How can a little finger-pressure on a guitar, and a few short lines of poetry, give such expression to the sadness of the human condition?
In the ruined site of the twin towers ten years after the attack on 11th September 2001, a memorial service was held to commemorate those who lost their lives.
During the service, Paul Simon took the podium wearing a smart suit, a baseball cap and carrying an acoustic guitar. He finger-picked for a while, simply and quietly, and after a few bars began to sing:
Hello darkness, my old friend,
I've come to talk with you again,
Because a vision softly creeping,
Left its seeds while I was sleeping,
And the vision that was planted in my brain
Within the sound of silence.
You cannot heal a monstrosity like 9/11 with a song, but is the song said what many were feeling. As he sang, people, prayed, held on to one another and wept. Perhaps it was part of the long process of recovery for New Yorkers after the tragedy of the past.
I wonder whether Paul Simon knew that he was quoting – almost – the last line of Psalm 88.
From my youth I have suffered and been close to death…
You have taken from me friend and neighbor,
darkness is my closest friend.
Psalm 88:15 & 18
This ancient songwriter was seeking healing too. This psalm is the words of a long-forgotten tune called mahalath leanoth. And we know the name of the lyricist; he was Heman the Ezrahite, a wise Israelite who wrote songs for a band called The Sons of Korah.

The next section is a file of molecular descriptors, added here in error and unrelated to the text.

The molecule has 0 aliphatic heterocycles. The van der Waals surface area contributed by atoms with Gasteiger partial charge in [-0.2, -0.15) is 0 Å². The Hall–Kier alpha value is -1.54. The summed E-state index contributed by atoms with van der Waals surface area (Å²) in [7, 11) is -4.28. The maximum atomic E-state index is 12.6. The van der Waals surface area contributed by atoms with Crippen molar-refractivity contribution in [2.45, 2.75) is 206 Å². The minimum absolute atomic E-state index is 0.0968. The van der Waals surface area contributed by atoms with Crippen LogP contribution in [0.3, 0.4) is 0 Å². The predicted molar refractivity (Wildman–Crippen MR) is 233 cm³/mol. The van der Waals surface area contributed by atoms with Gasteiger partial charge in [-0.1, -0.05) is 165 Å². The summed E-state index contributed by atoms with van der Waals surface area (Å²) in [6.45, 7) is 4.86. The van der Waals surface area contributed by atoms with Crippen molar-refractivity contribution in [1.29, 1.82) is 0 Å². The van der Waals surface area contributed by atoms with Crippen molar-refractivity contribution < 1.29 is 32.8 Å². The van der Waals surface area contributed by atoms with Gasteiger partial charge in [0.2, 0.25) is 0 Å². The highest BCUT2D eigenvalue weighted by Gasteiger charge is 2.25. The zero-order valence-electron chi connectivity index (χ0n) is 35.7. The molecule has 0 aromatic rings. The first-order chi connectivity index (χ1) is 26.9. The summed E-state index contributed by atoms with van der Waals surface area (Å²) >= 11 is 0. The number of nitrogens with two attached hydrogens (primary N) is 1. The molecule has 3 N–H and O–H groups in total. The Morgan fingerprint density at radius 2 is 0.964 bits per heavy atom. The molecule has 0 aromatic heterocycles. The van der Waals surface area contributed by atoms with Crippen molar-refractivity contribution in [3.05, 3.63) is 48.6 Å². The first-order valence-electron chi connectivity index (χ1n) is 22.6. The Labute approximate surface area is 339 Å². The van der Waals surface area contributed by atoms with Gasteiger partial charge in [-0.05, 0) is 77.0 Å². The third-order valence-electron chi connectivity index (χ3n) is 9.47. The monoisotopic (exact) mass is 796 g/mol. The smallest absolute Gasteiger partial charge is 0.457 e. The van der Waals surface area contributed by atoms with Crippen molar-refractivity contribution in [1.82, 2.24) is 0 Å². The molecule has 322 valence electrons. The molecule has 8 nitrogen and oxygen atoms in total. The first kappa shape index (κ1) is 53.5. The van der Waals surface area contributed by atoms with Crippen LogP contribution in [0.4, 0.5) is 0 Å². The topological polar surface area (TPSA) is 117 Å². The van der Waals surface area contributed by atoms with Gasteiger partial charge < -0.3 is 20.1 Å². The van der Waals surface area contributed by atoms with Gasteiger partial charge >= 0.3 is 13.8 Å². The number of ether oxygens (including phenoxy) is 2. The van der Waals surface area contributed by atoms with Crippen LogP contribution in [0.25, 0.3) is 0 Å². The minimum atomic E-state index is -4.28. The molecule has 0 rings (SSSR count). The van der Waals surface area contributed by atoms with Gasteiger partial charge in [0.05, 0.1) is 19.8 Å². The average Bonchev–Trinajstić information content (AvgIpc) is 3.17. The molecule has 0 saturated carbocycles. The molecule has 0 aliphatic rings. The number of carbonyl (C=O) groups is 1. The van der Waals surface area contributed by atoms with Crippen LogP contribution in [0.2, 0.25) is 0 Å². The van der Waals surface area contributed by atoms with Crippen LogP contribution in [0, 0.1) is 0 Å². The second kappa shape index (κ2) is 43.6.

Heman’s song is one of the darkest in the bible, and you have to ask yourself, ‘What is this dirge doing among the praise-songs of God’s people?’ The answer to this question is important.
For one thing, it shows us that it is perfectly alright for someone who feels miserable to worship God. Freedom! You do not have to pretend to be OK when you are not OK! A lot of people feel that they are so unhappy they cannot worship – Heman thought otherwise; worship is therapeutic.
Then it tells us that you can worship in songs that are not bright, cheery and up-beat. Some old hymns are deeply sad and we have scrapped them because they are not superficially joyful. Our worship is, of course, impoverished by this.
But more than anything, we should realize that Psalm 88 is what it looks like to be completely honest with God about who we are and how we feel. In summary, this is what Heman is saying.
‘Death is a wasteland where you – O Lord - are neither appreciated nor enjoyed. How can I do what I am built for if I am the late Heman the Ezrahite? My death would be outrageous! I am terrified and utterly alone. Do something!’
This song is in your bible because God does not want us to put on a pretty performance when we worship and pray, he wants us to be ourselves. Heman was a musician and he wrote it in a song because he knew that music is therapy. Before BB King or Eric Clapton, the songwriters of Israel were singing the blues.